A New Bill Wants Texans To Bust Drag Shows & There's A $5K 'Bounty' On Them​

It's being called a "bounty hunter bill."

Texas Staff Writer
Representative Steve Toth signing a bill. Right: Drag queens in a parade.

Representative Steve Toth signing a bill. Right: Drag queens in a parade.

Lone Star State politicians have been proposing laws that could give citizens monetary benefits, but people are finding issues with the behavior being encouraged for this compensation.

A recent bill proposed in the Texas House of Representatives is looking to shell out thousands of dollars to Texans who snitch on drag shows taking place in the presence of minors.

Representative Steve Toth introduced HB 4378, or "Liability For Drag Performance In Presence Of Minors," which proposes Texans who "prevail" in catching these shows can sue drag queens for "psychological, emotional, economic, and physical harm," receive help with attorney costs, and be "awarded" damages of $5,000, which people are referring to as a "bounty."

According to the bill's draft, a drag performance is being defined as "a performance in which a performer exhibits a gender that is different than the performer's gender recorded at birth using clothing, makeup, or other physical markers and sings, lip syncs, dances, or otherwise performs in a lascivious manner before an audience."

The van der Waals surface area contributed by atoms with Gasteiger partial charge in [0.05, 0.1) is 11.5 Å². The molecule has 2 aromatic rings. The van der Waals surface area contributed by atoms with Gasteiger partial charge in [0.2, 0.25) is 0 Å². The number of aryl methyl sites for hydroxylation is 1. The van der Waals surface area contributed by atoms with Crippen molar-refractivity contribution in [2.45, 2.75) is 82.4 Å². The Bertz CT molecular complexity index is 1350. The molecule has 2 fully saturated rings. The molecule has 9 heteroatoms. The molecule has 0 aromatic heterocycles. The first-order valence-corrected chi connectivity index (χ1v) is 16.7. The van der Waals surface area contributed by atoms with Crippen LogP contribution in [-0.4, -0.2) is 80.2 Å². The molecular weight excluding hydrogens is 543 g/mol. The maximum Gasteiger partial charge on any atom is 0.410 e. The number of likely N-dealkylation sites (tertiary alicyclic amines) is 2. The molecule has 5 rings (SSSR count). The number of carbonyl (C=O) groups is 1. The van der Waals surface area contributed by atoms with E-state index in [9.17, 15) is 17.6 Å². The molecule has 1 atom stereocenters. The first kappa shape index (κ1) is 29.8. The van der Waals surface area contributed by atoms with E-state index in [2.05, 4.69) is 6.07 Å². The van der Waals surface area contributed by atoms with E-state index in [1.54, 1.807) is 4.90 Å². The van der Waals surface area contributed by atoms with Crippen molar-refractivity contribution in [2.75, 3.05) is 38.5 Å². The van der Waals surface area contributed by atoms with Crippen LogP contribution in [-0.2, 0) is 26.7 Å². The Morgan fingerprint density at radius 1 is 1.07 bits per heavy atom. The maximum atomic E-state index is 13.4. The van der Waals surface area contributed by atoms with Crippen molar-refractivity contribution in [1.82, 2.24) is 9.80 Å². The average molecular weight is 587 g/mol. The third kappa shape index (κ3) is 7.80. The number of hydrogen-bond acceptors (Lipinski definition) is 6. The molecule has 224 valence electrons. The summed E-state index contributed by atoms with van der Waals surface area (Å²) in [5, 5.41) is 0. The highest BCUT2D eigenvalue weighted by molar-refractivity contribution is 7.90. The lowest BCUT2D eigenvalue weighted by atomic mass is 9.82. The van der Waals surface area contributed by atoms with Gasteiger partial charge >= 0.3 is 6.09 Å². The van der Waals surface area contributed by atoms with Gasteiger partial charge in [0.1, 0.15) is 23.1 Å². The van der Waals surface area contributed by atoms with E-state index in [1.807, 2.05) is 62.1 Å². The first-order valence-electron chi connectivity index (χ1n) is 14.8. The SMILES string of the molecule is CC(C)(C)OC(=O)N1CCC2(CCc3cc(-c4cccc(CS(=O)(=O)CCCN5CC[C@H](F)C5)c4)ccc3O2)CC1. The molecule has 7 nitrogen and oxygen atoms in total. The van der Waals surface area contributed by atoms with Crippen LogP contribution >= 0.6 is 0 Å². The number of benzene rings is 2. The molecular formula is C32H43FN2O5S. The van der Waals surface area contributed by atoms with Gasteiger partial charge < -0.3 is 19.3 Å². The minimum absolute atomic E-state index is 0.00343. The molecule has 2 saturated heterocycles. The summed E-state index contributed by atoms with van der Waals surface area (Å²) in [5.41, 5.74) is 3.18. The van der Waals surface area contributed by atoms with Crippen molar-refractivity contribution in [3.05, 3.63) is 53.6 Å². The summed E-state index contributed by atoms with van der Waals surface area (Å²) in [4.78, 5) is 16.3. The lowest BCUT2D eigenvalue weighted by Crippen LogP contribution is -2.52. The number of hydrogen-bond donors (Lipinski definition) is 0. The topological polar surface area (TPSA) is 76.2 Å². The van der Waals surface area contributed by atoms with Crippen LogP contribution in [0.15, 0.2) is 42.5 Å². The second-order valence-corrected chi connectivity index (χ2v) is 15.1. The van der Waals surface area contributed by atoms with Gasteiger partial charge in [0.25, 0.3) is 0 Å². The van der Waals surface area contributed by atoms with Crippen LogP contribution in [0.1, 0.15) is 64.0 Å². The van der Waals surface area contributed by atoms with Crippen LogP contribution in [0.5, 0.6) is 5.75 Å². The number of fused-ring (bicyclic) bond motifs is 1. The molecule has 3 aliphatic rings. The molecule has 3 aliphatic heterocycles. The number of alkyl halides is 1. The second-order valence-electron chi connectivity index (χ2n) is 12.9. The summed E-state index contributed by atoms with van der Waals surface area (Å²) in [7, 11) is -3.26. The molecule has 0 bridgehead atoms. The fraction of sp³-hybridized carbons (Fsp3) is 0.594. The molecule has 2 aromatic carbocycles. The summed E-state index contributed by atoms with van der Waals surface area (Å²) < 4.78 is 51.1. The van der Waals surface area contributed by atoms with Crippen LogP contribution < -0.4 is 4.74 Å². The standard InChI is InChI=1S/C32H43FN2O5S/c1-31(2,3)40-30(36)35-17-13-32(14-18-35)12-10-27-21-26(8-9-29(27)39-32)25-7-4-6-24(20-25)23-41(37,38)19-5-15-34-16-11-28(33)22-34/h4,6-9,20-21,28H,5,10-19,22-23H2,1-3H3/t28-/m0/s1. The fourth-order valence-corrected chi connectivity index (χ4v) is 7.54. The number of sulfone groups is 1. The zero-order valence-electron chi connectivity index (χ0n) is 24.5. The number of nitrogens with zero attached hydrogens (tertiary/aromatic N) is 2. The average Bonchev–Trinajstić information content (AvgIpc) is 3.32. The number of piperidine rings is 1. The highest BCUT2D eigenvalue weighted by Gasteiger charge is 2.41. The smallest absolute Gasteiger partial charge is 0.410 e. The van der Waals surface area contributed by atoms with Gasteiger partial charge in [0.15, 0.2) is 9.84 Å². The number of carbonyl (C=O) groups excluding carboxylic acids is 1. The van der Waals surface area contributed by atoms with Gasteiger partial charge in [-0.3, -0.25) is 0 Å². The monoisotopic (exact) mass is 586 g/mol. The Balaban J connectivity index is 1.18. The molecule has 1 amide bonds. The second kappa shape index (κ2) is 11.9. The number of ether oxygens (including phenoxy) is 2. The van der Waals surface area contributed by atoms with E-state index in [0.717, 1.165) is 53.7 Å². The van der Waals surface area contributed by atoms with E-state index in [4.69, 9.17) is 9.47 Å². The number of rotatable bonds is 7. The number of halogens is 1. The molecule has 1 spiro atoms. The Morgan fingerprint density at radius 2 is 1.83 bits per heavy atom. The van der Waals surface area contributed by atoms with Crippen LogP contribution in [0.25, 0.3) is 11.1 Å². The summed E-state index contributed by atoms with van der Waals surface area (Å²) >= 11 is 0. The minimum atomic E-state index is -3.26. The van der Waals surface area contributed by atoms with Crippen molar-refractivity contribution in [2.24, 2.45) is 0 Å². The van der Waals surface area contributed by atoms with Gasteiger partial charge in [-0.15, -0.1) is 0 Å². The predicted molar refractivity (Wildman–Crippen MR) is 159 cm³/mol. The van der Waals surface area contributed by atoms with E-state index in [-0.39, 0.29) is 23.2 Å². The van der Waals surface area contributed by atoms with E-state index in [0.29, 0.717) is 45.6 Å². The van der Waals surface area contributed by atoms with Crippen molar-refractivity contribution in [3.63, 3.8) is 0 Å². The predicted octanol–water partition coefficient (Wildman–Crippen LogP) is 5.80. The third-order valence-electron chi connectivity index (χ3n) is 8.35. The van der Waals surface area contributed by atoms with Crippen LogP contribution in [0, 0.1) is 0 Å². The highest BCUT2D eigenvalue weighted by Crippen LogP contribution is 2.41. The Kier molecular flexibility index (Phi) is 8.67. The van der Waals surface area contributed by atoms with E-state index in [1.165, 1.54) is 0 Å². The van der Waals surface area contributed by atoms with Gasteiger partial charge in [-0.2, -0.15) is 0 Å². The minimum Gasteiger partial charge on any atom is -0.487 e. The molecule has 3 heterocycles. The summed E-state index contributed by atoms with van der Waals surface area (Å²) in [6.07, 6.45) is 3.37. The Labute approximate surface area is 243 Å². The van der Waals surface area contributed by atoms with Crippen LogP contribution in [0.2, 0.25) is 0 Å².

The bill's author, Toth, is a Republican representative who has served his seat in Montgomery County, TX, several times since 2013.

He has most notably introduced legislation involving state-level gun rights aiming to restrict federal control and regulations of firearms, the ban of "Critical Race Theory" content being taught in state schools, several bills attempting to prohibit support of trans children, and even an investigation into the legitimacy of the 2020 presidential election results in several Texas counties.

HB 4378, which people are dubbing a "bounty hunter bill," is not being taken lightly by some who believe it's a step toward making being transgender illegal.

Twitter users are taking issue with the fact that any unsuspecting individual in a public space who acts in accordance with the details outlined in the bill can be sued by any random individual over it.

"I read the Texas bounty hunter bill for drag queens. It does NOT differentiate between drag queens and transgender women," a Twitter user wrote. "They are posited [as one and] the same by lawmakers: Men in women's clothing."

If you or someone you know is struggling with harassment or discrimination related to gender identity or sexual orientation, please reach out to a trusted peer, parent or health care professional or refer to these resources available across the U.S. If you need immediate assistance, please call 911 or go to your nearest hospital. Support is available.

This article's cover image was used for illustrative purposes only.

Brittany Cristiano
Texas Staff Writer
Brittany Cristiano is a Staff Writer for Narcity’s USA Desk focused on viral TikToks, and trending local characters in the Southern United States. She is based in Houston, Texas.
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